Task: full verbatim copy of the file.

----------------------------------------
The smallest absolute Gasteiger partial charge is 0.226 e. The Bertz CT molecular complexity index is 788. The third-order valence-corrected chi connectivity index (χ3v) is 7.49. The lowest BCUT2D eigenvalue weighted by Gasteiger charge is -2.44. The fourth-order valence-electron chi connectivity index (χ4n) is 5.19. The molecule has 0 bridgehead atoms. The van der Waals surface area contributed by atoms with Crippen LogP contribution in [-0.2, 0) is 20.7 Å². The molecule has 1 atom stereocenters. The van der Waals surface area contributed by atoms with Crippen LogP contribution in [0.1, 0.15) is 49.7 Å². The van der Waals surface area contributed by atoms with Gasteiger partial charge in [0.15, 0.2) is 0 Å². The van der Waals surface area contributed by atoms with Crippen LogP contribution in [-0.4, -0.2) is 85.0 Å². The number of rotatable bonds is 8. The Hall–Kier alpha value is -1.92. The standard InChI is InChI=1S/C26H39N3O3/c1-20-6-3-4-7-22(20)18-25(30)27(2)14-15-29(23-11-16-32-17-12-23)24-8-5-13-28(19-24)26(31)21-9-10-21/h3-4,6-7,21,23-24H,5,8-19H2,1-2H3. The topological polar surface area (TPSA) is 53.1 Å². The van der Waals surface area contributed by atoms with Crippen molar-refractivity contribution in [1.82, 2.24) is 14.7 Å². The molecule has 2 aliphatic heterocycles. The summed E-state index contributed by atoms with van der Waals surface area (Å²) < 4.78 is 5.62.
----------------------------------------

The smallest absolute Gasteiger partial charge is 0.226 e. The Bertz CT molecular complexity index is 788. The third-order valence-corrected chi connectivity index (χ3v) is 7.49. The lowest BCUT2D eigenvalue weighted by Gasteiger charge is -2.44. The fourth-order valence-electron chi connectivity index (χ4n) is 5.19. The molecule has 0 bridgehead atoms. The van der Waals surface area contributed by atoms with Crippen LogP contribution in [-0.2, 0) is 20.7 Å². The molecule has 1 atom stereocenters. The van der Waals surface area contributed by atoms with Crippen LogP contribution in [0.1, 0.15) is 49.7 Å². The van der Waals surface area contributed by atoms with Gasteiger partial charge in [0.15, 0.2) is 0 Å². The van der Waals surface area contributed by atoms with Crippen LogP contribution in [-0.4, -0.2) is 85.0 Å². The number of rotatable bonds is 8. The Hall–Kier alpha value is -1.92. The standard InChI is InChI=1S/C26H39N3O3/c1-20-6-3-4-7-22(20)18-25(30)27(2)14-15-29(23-11-16-32-17-12-23)24-8-5-13-28(19-24)26(31)21-9-10-21/h3-4,6-7,21,23-24H,5,8-19H2,1-2H3. The topological polar surface area (TPSA) is 53.1 Å². The van der Waals surface area contributed by atoms with Crippen molar-refractivity contribution in [1.82, 2.24) is 14.7 Å². The molecule has 2 aliphatic heterocycles. The summed E-state index contributed by atoms with van der Waals surface area (Å²) < 4.78 is 5.62.